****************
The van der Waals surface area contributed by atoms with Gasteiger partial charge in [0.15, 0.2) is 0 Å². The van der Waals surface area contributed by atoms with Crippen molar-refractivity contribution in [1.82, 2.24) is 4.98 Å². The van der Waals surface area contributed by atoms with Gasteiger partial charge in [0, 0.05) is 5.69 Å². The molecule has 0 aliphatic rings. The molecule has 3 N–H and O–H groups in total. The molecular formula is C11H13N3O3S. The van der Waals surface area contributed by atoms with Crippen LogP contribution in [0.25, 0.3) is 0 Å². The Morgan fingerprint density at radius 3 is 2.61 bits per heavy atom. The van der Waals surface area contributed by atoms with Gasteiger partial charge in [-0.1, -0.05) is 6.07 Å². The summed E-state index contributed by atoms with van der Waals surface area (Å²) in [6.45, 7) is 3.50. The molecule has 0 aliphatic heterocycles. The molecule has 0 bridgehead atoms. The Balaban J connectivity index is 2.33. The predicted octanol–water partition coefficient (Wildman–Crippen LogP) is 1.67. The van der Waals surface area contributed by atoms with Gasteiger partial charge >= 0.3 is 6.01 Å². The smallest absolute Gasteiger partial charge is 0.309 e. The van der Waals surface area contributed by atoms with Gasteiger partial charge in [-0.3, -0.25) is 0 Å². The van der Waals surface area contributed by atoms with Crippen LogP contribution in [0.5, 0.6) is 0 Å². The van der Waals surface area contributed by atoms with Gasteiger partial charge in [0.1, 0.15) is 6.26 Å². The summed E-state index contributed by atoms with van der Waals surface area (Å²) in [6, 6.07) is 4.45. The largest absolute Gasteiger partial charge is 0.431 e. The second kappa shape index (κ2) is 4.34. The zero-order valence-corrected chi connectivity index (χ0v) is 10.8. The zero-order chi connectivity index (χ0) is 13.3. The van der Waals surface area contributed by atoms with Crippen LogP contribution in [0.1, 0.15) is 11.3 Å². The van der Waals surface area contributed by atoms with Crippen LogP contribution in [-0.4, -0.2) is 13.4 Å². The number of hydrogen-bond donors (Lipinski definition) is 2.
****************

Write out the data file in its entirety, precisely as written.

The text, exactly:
The van der Waals surface area contributed by atoms with Gasteiger partial charge in [0.15, 0.2) is 0 Å². The van der Waals surface area contributed by atoms with Crippen molar-refractivity contribution in [1.82, 2.24) is 4.98 Å². The van der Waals surface area contributed by atoms with Gasteiger partial charge in [0, 0.05) is 5.69 Å². The molecule has 0 aliphatic rings. The molecule has 3 N–H and O–H groups in total. The molecular formula is C11H13N3O3S. The van der Waals surface area contributed by atoms with Crippen LogP contribution in [0.25, 0.3) is 0 Å². The Morgan fingerprint density at radius 3 is 2.61 bits per heavy atom. The van der Waals surface area contributed by atoms with Gasteiger partial charge in [-0.1, -0.05) is 6.07 Å². The summed E-state index contributed by atoms with van der Waals surface area (Å²) in [6.45, 7) is 3.50. The molecule has 0 aliphatic heterocycles. The molecule has 0 bridgehead atoms. The Balaban J connectivity index is 2.33. The predicted octanol–water partition coefficient (Wildman–Crippen LogP) is 1.67. The van der Waals surface area contributed by atoms with Gasteiger partial charge >= 0.3 is 6.01 Å². The smallest absolute Gasteiger partial charge is 0.309 e. The van der Waals surface area contributed by atoms with Gasteiger partial charge in [-0.3, -0.25) is 0 Å². The van der Waals surface area contributed by atoms with Crippen LogP contribution in [0.5, 0.6) is 0 Å². The van der Waals surface area contributed by atoms with Gasteiger partial charge in [0.1, 0.15) is 6.26 Å². The summed E-state index contributed by atoms with van der Waals surface area (Å²) in [6, 6.07) is 4.45. The largest absolute Gasteiger partial charge is 0.431 e. The second kappa shape index (κ2) is 4.34. The zero-order valence-corrected chi connectivity index (χ0v) is 10.8. The zero-order chi connectivity index (χ0) is 13.3. The van der Waals surface area contributed by atoms with Crippen LogP contribution in [0.1, 0.15) is 11.3 Å². The van der Waals surface area contributed by atoms with Crippen LogP contribution in [-0.4, -0.2) is 13.4 Å². The number of hydrogen-bond donors (Lipinski definition) is 2.